The Dorothy Day Center for Faith and Justice’s weekly Community Night on Monday is always a center fold for genuine conversation. This week was no exception.
It all started with a simple conversation starter: “How are you doing?”
Simple enough, it’s a harmless way to start a senseless conversation. Most everyone asks this question on the daily. The change happened from a response to my answer: “Not bad, I’m in a good mood!” When I said it, I didn’t think much behind it, in my head it was just a generic response. To make a long conversation short, we began talking about the importance of being happy, about how have the appearance or attitude of happiness can not only help to make you personally feel happy but those around you.
It took me time to some time to realize the importance of being happy, the importance of a smile, but once that philosophy became clear it stuck with me. In March of 2009, I gave the following speech during the Xaverian Brother’s Sponsored Schools Retreat to nearly 150 high school juniors who came to Connecticut to represent their perspective Xaverian Brother’s high school. While the speech may be a few years removed, the message continues to reflect how I interact with those I meet today.
I’m here today to give a witness talk,
but to tell you the truth, I’m not really sure what exactly I’m supposed to say in a witness talk, because each of us witness god in our life differently.
But not only do each of us witness God differently, we also witness God in the different things that we do.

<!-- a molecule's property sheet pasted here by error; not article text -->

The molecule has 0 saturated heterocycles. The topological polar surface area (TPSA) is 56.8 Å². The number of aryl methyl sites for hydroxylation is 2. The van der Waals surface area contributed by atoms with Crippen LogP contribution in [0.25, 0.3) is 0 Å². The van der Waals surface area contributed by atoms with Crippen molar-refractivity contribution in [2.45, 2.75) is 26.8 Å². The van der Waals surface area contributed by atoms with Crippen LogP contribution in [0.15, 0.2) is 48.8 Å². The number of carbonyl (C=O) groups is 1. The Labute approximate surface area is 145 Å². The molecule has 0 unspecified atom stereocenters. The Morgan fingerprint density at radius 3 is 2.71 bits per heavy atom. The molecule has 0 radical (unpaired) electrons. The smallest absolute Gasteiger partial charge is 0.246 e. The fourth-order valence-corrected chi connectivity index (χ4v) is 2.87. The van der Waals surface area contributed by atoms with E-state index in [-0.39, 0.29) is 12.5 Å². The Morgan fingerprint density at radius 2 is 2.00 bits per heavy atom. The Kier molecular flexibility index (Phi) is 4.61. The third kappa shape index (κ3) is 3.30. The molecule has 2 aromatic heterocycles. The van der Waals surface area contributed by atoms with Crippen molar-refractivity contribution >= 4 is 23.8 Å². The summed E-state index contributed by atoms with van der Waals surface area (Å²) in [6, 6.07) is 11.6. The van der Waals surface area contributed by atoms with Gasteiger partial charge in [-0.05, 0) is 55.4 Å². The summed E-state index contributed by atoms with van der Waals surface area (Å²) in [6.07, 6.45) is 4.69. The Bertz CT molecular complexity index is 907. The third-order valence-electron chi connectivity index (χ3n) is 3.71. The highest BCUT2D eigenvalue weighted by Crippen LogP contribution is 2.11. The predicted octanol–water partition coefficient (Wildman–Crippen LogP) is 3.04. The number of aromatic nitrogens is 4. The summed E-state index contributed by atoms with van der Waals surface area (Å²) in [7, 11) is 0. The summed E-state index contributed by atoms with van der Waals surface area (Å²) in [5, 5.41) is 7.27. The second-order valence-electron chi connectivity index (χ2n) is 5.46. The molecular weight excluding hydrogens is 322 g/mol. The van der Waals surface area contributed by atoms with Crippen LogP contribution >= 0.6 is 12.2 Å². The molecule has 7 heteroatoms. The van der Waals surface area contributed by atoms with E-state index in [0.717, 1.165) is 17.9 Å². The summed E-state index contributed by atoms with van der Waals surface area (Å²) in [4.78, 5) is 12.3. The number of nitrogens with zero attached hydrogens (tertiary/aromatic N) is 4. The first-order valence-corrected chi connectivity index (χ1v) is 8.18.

Before I get into how I witness God
I thought I would first tell you what my image of God is
so that you at least know what I’m looking for.
My image of God is of a beautiful five year old girl,
that I, along with Nick Ruppelt and a couple other students from St. X, built a house for when we went on a Mission Trip to Belize.
That leads me to my first example of witness: Service.
Through service, we are doing the works of Jesus,
we are answering the call of what it means to live out a Christian life.
I personally have been very lucky with the many service opportunities that have come my way. As I mentioned earlier, this past summer I was fortunate enough to spend a week in Belize. While there, I witnessed a side of the world that few have ever seen for themselves.
Garbage covered and layered the ground upon which we walked.
Everywhere we turned the beauty of their world was masked by the garbage of ours.
But when I returned home,
I realized that our would was missing something
that I saw everywhere I turned when I was in Belize.
And it wasn’t the garbage,
it was the lesson that I learned from Zenobia.
In a place where she had nothing,
she had something I didn’t,
she had peace and love.
She taught me, Ministered to me, she showed me what it was like to be happy.
In a place that could offer nothing for the rest of the world,
she appeared to hold the world in her hands.
She ministered to me in a very unique way,
a way that most of us don’t have the opportunity to do.
But each of us do have the opportunity to minister,
because it is through ministry that we get another chance to witness God in our lives.
At St. X I’m know as,
primarily to the underclassmen who don’t know me as well,
as “The Prayer Dude,” because each day
I start the school morning with,
a bright smile,
a “Good Morning! St. X” and the morning prayer.
However, you don’t have to minister in the religious sense of the word.
You can minister to the people around you,
your friends, your family, and even the person sitting next to you.
When you are ministering to someone,
you are sharing a piece of yourself with them;